Now, from a separately opened window, right-click on the “Ethernet” tile if you are connected via LAN. Otherwise, right-click on the “Wi-Fi” tile and select the “Properties” option from the context menu to continue. This will again open a separate window on your screen.

Now, in a separately opened window, scroll down to find and double-click the “Internet Protocol Version 4 (TCP/IPv4)” option to continue.

In the IPv4 properties window that opens, click the radio button in front of Obtain an IP address automatically. This will remove the statically set IP address on your PC. Similarly, make sure you click the switch in front of the “Obtain DNS server address automatically” option to make sure the settings are correct. Finally, click the OK button to apply the changes and close the window.

Wait a couple of seconds after changing the adapter properties and the issue should be resolved on your PC and you will be connected to the internet.


Method 3: Disable and re-enable the network adapter

If you are using a wireless network adapter or a USB adapter, turning it off and on again will solve the problem, as the network configuration will be reset and the router will treat your device as a new connection.

To do this, first go to the Start menu and type “Control Panel” in the search bar. Then, in the search results, click on the Control Panel tile to open it.

Alternatively, press the Windows+ keys Ron your keyboard at the same time to bring up the Run utility. Then type Control and press Enter on your keyboard to open it.

Now in the Control Panel window, click on the drop-down menu in the top right corner and select the Large Icons options to switch to Icon View.

After that, find and click “Network and Sharing Center” to continue.

Then on the next screen, click “Change adapter settings” located on the top left side of the window to continue. This will open a separate window on your screen.

Now in a separately opened window, find “WiFi”/”USB” adapted from the options grid and right-click it to open the context menu. Then click to select the “Disable” option. This will immediately disable the network adapter.

Now wait a couple of minutes, right-click the adapter tile again and select the Enable option from the context menu to enable the adapter on your system.

Now reconnect to the network and check if the IP address conflict issue is still there.


Method 4: Renew IP Lease

If disabling and re-enabling the network adapter did not solve the problem, you can manually update your IP address using the command line.

Go to the start menu and type in Terminal the search bar. Then, in the search results, right-click on the Terminal tile to open the context menu. Then click “Run as administrator”.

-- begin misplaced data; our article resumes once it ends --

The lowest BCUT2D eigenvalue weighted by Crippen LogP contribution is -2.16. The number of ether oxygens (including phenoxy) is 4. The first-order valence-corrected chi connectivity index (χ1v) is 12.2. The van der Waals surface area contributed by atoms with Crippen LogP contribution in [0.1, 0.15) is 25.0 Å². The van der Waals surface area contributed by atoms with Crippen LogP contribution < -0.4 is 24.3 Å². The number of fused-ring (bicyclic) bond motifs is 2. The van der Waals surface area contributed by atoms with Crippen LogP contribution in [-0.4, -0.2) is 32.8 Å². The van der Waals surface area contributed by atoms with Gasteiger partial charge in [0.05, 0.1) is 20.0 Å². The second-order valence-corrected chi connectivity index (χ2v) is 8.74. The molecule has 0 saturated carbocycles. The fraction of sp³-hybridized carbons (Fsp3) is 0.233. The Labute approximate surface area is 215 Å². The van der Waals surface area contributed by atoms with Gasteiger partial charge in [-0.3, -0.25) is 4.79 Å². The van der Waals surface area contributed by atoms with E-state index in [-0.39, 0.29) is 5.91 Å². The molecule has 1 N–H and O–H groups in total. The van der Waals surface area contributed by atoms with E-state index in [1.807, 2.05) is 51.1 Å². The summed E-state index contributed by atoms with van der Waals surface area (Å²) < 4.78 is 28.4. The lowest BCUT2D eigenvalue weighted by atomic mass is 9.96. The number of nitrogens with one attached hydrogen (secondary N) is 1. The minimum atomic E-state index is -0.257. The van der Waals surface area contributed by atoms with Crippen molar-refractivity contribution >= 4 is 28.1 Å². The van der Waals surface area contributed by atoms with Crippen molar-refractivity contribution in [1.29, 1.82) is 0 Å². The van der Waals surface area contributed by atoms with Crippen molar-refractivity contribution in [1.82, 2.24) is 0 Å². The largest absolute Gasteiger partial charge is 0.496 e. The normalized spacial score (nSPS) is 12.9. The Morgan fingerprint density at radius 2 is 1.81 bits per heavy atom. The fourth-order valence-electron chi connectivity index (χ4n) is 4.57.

The UAC (User Account Control) screen will now appear on your screen. If you are not logged in with an administrator account, enter the credentials for it. Otherwise, click the “Yes” button to continue.

In a terminal window, click the down arrow at the top of the window. Then click “Command Prompt” to open Command Prompt in a separate tab. Alternatively, you can press the ++ keys on your keyboard at the same time to Ctrlopen it.Shift2

Now on the command prompt screen, enter the command below and press Enteron the keyboard to execute it and release the current allocated IP address.

ipconfig/release

Then type the command below and press Enter on your keyboard again to renew the lease.

ipconfig/renew

After that, the IP address conflict issue should be resolved.


Method 5: Disable IPv6 on your system

Many users have reportedly been able to resolve the IP address conflict issue on their system by disabling the IPv6 settings on their PC, assuming everything is fine with the system.

Open Control Panel on your PC.

Now find and click the Network and Sharing Center tile in the options grid to continue.

Then click on the “Change adapter settings” option in the upper right corner of the window. This will open a separate window on your screen.

Then, if you’re using a wired connection, right-click on your network adapter and select Properties from the context menu. Otherwise, if you are connected via Wi-Fi, right-click on the Wi-Fi adapter and select Properties to continue. This will again open a separate window on your screen.

Now in a separately opened window, scroll down to find and check the box in front of the “Internet Protocol Version 6 (TCP/IP)” option to uncheck it. After that, click on the “OK” button to apply the changes and close the window.

Once closed, wait a couple of seconds and you should be able to connect to the internet without any problems.

Unable to connect to internet – sucks. We hope this guide will help you resolve the IP address conflict on your Windows computer quite easily and get you back online quickly.